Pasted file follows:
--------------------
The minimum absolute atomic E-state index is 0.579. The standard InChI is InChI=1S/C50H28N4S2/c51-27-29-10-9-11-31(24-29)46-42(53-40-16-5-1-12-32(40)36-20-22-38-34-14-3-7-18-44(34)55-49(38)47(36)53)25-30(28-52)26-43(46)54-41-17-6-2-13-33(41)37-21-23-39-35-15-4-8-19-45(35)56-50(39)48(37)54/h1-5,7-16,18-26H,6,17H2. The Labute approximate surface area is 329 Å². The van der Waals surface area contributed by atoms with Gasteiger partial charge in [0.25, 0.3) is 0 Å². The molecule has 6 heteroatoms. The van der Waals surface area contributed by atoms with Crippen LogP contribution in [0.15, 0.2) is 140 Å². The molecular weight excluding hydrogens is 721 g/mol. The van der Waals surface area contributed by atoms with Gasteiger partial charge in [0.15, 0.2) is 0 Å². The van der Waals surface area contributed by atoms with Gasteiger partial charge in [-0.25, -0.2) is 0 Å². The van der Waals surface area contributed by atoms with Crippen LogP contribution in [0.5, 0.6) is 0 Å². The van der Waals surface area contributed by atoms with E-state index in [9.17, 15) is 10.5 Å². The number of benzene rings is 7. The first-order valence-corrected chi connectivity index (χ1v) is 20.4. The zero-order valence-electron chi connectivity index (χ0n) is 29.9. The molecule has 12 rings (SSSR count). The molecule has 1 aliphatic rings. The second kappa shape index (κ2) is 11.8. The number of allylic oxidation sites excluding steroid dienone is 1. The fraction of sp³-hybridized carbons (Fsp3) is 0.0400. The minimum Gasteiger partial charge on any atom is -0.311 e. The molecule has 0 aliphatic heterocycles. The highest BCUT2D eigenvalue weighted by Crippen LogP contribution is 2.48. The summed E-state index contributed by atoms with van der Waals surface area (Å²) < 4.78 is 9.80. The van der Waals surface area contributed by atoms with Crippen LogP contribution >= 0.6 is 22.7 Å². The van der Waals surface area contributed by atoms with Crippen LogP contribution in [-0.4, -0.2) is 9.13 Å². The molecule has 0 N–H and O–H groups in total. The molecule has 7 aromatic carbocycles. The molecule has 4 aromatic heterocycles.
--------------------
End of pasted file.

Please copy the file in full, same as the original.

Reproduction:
The minimum absolute atomic E-state index is 0.579. The standard InChI is InChI=1S/C50H28N4S2/c51-27-29-10-9-11-31(24-29)46-42(53-40-16-5-1-12-32(40)36-20-22-38-34-14-3-7-18-44(34)55-49(38)47(36)53)25-30(28-52)26-43(46)54-41-17-6-2-13-33(41)37-21-23-39-35-15-4-8-19-45(35)56-50(39)48(37)54/h1-5,7-16,18-26H,6,17H2. The Labute approximate surface area is 329 Å². The van der Waals surface area contributed by atoms with Gasteiger partial charge in [0.25, 0.3) is 0 Å². The molecule has 6 heteroatoms. The van der Waals surface area contributed by atoms with Crippen LogP contribution in [0.15, 0.2) is 140 Å². The molecular weight excluding hydrogens is 721 g/mol. The van der Waals surface area contributed by atoms with Gasteiger partial charge in [0.15, 0.2) is 0 Å². The van der Waals surface area contributed by atoms with Gasteiger partial charge in [-0.25, -0.2) is 0 Å². The van der Waals surface area contributed by atoms with Crippen LogP contribution in [0.5, 0.6) is 0 Å². The van der Waals surface area contributed by atoms with E-state index in [9.17, 15) is 10.5 Å². The number of benzene rings is 7. The first-order valence-corrected chi connectivity index (χ1v) is 20.4. The zero-order valence-electron chi connectivity index (χ0n) is 29.9. The molecule has 12 rings (SSSR count). The molecule has 1 aliphatic rings. The second kappa shape index (κ2) is 11.8. The number of allylic oxidation sites excluding steroid dienone is 1. The fraction of sp³-hybridized carbons (Fsp3) is 0.0400. The minimum Gasteiger partial charge on any atom is -0.311 e. The molecule has 0 aliphatic heterocycles. The highest BCUT2D eigenvalue weighted by Crippen LogP contribution is 2.48. The summed E-state index contributed by atoms with van der Waals surface area (Å²) < 4.78 is 9.80. The van der Waals surface area contributed by atoms with Crippen LogP contribution >= 0.6 is 22.7 Å². The van der Waals surface area contributed by atoms with Crippen LogP contribution in [-0.4, -0.2) is 9.13 Å². The molecule has 0 N–H and O–H groups in total. The molecule has 7 aromatic carbocycles. The molecule has 4 aromatic heterocycles.